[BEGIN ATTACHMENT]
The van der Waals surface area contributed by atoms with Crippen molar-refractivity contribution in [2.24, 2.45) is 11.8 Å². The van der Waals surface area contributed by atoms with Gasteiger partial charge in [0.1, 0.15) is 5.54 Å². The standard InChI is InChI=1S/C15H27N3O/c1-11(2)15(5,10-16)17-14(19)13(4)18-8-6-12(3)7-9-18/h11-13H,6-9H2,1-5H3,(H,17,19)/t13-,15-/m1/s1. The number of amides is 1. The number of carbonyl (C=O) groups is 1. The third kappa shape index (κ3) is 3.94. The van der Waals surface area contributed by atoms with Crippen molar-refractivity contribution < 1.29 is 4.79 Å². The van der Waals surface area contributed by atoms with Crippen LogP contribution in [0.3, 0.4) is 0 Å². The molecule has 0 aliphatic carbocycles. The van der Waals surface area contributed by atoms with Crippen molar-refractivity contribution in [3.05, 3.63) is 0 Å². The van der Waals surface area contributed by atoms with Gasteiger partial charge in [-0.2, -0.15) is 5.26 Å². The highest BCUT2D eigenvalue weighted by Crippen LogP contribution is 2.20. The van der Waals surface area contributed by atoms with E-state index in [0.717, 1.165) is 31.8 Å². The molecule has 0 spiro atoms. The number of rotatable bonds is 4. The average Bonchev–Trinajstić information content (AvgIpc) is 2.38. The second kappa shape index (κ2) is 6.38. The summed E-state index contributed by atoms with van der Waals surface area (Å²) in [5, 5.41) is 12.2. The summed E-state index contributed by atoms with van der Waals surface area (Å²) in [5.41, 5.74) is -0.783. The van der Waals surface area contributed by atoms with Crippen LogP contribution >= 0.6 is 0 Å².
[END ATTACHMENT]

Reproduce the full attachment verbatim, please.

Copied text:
The van der Waals surface area contributed by atoms with Crippen molar-refractivity contribution in [2.24, 2.45) is 11.8 Å². The van der Waals surface area contributed by atoms with Gasteiger partial charge in [0.1, 0.15) is 5.54 Å². The standard InChI is InChI=1S/C15H27N3O/c1-11(2)15(5,10-16)17-14(19)13(4)18-8-6-12(3)7-9-18/h11-13H,6-9H2,1-5H3,(H,17,19)/t13-,15-/m1/s1. The number of amides is 1. The number of carbonyl (C=O) groups is 1. The third kappa shape index (κ3) is 3.94. The van der Waals surface area contributed by atoms with Crippen molar-refractivity contribution < 1.29 is 4.79 Å². The van der Waals surface area contributed by atoms with Crippen LogP contribution in [0.3, 0.4) is 0 Å². The molecule has 0 aliphatic carbocycles. The van der Waals surface area contributed by atoms with Crippen molar-refractivity contribution in [3.05, 3.63) is 0 Å². The van der Waals surface area contributed by atoms with Gasteiger partial charge in [-0.2, -0.15) is 5.26 Å². The highest BCUT2D eigenvalue weighted by Crippen LogP contribution is 2.20. The van der Waals surface area contributed by atoms with E-state index in [0.717, 1.165) is 31.8 Å². The molecule has 0 spiro atoms. The number of rotatable bonds is 4. The average Bonchev–Trinajstić information content (AvgIpc) is 2.38. The second kappa shape index (κ2) is 6.38. The summed E-state index contributed by atoms with van der Waals surface area (Å²) in [5, 5.41) is 12.2. The summed E-state index contributed by atoms with van der Waals surface area (Å²) in [5.41, 5.74) is -0.783. The van der Waals surface area contributed by atoms with Crippen LogP contribution >= 0.6 is 0 Å².